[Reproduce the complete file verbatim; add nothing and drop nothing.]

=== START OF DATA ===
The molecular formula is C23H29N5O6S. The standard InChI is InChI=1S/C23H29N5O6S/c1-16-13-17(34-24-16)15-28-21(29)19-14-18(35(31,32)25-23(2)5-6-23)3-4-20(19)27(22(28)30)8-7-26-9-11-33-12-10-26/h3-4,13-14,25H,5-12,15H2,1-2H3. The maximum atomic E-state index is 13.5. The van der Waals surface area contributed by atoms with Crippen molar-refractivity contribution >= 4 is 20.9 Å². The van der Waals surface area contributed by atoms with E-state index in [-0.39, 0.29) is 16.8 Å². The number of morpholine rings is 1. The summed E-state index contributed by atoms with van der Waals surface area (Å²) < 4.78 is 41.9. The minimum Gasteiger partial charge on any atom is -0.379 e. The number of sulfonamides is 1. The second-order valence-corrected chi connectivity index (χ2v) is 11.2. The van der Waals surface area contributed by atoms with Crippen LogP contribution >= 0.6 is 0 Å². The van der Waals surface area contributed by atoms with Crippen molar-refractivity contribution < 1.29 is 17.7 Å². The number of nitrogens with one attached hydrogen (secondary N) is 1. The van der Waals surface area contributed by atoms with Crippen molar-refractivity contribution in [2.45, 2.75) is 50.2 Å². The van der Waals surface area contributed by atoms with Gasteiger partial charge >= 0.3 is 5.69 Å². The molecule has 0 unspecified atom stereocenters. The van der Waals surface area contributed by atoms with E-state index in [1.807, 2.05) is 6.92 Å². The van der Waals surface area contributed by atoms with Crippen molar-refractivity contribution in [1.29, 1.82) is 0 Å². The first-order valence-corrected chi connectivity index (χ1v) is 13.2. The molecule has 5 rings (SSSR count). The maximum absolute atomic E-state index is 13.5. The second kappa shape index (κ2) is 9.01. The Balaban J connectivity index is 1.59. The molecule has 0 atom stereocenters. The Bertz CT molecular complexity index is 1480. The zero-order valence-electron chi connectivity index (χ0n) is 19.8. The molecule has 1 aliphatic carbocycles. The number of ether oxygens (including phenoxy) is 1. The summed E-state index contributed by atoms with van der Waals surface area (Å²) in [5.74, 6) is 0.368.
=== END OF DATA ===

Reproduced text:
The molecular formula is C23H29N5O6S. The standard InChI is InChI=1S/C23H29N5O6S/c1-16-13-17(34-24-16)15-28-21(29)19-14-18(35(31,32)25-23(2)5-6-23)3-4-20(19)27(22(28)30)8-7-26-9-11-33-12-10-26/h3-4,13-14,25H,5-12,15H2,1-2H3. The maximum atomic E-state index is 13.5. The van der Waals surface area contributed by atoms with Crippen molar-refractivity contribution >= 4 is 20.9 Å². The van der Waals surface area contributed by atoms with E-state index in [-0.39, 0.29) is 16.8 Å². The number of morpholine rings is 1. The summed E-state index contributed by atoms with van der Waals surface area (Å²) < 4.78 is 41.9. The minimum Gasteiger partial charge on any atom is -0.379 e. The number of sulfonamides is 1. The second-order valence-corrected chi connectivity index (χ2v) is 11.2. The van der Waals surface area contributed by atoms with Crippen LogP contribution >= 0.6 is 0 Å². The van der Waals surface area contributed by atoms with Crippen molar-refractivity contribution < 1.29 is 17.7 Å². The number of nitrogens with one attached hydrogen (secondary N) is 1. The van der Waals surface area contributed by atoms with Crippen molar-refractivity contribution in [2.45, 2.75) is 50.2 Å². The van der Waals surface area contributed by atoms with Gasteiger partial charge >= 0.3 is 5.69 Å². The molecule has 0 unspecified atom stereocenters. The van der Waals surface area contributed by atoms with E-state index in [1.807, 2.05) is 6.92 Å². The van der Waals surface area contributed by atoms with Crippen molar-refractivity contribution in [1.29, 1.82) is 0 Å². The first-order valence-corrected chi connectivity index (χ1v) is 13.2. The molecule has 5 rings (SSSR count). The maximum absolute atomic E-state index is 13.5. The second kappa shape index (κ2) is 9.01. The Balaban J connectivity index is 1.59. The molecule has 0 atom stereocenters. The Bertz CT molecular complexity index is 1480. The zero-order valence-electron chi connectivity index (χ0n) is 19.8. The molecule has 1 aliphatic carbocycles. The number of ether oxygens (including phenoxy) is 1. The summed E-state index contributed by atoms with van der Waals surface area (Å²) in [5.74, 6) is 0.368.